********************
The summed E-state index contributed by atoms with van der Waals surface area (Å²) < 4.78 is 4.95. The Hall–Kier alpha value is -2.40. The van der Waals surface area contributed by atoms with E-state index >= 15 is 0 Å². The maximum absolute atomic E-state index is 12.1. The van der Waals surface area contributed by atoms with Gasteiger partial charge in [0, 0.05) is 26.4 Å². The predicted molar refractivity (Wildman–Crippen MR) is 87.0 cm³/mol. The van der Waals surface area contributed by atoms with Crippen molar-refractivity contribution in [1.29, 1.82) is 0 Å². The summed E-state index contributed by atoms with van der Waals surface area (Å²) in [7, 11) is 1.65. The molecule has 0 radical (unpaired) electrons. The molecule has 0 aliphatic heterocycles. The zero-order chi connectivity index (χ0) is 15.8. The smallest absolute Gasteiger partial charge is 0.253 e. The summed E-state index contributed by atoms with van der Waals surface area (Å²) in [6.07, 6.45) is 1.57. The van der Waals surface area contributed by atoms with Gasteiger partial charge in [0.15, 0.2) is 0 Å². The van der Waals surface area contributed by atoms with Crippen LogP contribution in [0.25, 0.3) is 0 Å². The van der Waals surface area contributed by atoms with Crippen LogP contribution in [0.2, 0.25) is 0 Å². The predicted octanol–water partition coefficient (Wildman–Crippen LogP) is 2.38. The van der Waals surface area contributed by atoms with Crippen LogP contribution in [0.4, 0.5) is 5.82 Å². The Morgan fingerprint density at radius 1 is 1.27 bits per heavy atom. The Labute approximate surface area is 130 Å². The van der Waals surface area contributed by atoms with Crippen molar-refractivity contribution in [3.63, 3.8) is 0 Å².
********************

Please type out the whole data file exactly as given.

The summed E-state index contributed by atoms with van der Waals surface area (Å²) < 4.78 is 4.95. The Hall–Kier alpha value is -2.40. The van der Waals surface area contributed by atoms with E-state index >= 15 is 0 Å². The maximum absolute atomic E-state index is 12.1. The van der Waals surface area contributed by atoms with Gasteiger partial charge in [0, 0.05) is 26.4 Å². The predicted molar refractivity (Wildman–Crippen MR) is 87.0 cm³/mol. The van der Waals surface area contributed by atoms with Crippen molar-refractivity contribution in [1.29, 1.82) is 0 Å². The summed E-state index contributed by atoms with van der Waals surface area (Å²) in [7, 11) is 1.65. The molecule has 0 radical (unpaired) electrons. The molecule has 0 aliphatic heterocycles. The zero-order chi connectivity index (χ0) is 15.8. The smallest absolute Gasteiger partial charge is 0.253 e. The summed E-state index contributed by atoms with van der Waals surface area (Å²) in [6.07, 6.45) is 1.57. The van der Waals surface area contributed by atoms with Gasteiger partial charge in [0.15, 0.2) is 0 Å². The van der Waals surface area contributed by atoms with Crippen LogP contribution in [0.25, 0.3) is 0 Å². The van der Waals surface area contributed by atoms with Crippen LogP contribution in [0.2, 0.25) is 0 Å². The predicted octanol–water partition coefficient (Wildman–Crippen LogP) is 2.38. The van der Waals surface area contributed by atoms with Crippen LogP contribution in [0.4, 0.5) is 5.82 Å². The Morgan fingerprint density at radius 1 is 1.27 bits per heavy atom. The Labute approximate surface area is 130 Å². The van der Waals surface area contributed by atoms with Crippen molar-refractivity contribution in [3.63, 3.8) is 0 Å².